About the Barrens

What is a serpentine barrens?

In the most general sense, a serpentine barrens is an area underlain by serpentine rock (or other ultramafic rocks) which supports relatively sparse vegetation compared to the surrounding area. They can range from almost completely bare rock through grassland and savannah to pine-oak forests. The difference in vegetation is often sharp and dramatic, and is caused by several factors: the very high ratio of magnesium to calcium in serpentine, which is unfavorable to plant growth, the presence of heavy metals such as nickel (and to a lesser extent cobalt and chromium), and the tendency of serpentine to fracture, forming thin, shallow mineral soils.

In the eastern United States, serpentine and related rocks occur in a discontinuous chain running along the eastern side of the Appalachian Mountains. The southernmost serpentine barrens of the chain occur at Burks Mountain, Georgia, and Buck Creek, North Carolina.  The next distinct area of barrens vegetation is Travilah Barrens, on the northern shore of the Potomac in Montgomery County, Maryland. The typical eastern serpentine barrens occur at irregular intervals between Travilah and Staten Island; while serpentine can be found to the north, running from the middle of Vermont north through Quebec and Newfoundland, the effects of glaciation and climate result in very different plant communities.

Several different vegetative communities may be present at a single serpentine barrens site. The driest, most well-drained areas will typically support an open grassland, sometimes continuous, sometimes patchy and interspersed with bare serpentine gravel. The dominant grasses are typically little bluestem (Schizachyrium scoparium), Indian grass (Sorghastrum nutans) and prairie dropseed (Sporobolus heterolepis). These grasslands are particularly prized from an ecological standpoint, as they support prairie species that are quite uncommon east of the Appalachians. Competition-intolerant plants, like the round-leaved fameflower (Phemeranthus teretifolius) and rock stitchwort (Sabulina michauxii) can be found taking refuge in the gravelly openings. On slopes and in stream valleys, where there is more moisture and the soil is deeper, large, entangling thickets of greenbrier (Smilax rotundifolia and S. glauca) form, and, if unchecked, will gradually reabsorb many grasslands. These provide habitat for the rough green snake (Opheodrys aestivus) which reaches the northern limits of its range just above the Maxon-Dixon Line. Many of the grassy openings have a savannah-like character, with scattered pitch pine (Pinus rigida), Virginia pine (Pinus virginiana), eastern red-cedar (Juniperus virginiana), and scrub oaks (Quercus marilandicaQ. prinoides, and Q. ilicifolia). As these trees drop leaves and organic matter accumulates, greenbrier thickets grow up around them; eventually, succession results in mixed forests of pine, oak, and red maple (Acer rubrum). Eastern whip-poor-wills (Antrostromus vociferus) nest in these woodlands, flying out over the grasslands at night to catch moths.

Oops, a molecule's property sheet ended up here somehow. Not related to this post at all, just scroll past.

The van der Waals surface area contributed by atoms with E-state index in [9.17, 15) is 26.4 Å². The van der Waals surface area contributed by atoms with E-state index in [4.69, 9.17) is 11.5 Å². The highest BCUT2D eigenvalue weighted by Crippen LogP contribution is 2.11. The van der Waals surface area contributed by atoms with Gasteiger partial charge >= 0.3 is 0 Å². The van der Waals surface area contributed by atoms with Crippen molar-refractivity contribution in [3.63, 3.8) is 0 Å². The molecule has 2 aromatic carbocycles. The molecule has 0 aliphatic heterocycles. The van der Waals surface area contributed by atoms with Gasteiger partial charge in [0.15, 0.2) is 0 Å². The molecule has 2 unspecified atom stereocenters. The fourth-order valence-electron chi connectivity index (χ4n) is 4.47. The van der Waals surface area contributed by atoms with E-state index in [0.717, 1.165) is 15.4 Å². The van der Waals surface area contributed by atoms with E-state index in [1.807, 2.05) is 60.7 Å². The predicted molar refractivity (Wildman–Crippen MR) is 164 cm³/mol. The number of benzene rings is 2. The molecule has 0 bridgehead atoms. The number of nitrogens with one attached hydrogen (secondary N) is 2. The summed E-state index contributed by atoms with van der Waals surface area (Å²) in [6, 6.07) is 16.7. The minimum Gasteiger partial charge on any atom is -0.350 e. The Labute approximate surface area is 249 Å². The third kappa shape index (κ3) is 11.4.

Where are the State Line serpentine barrens?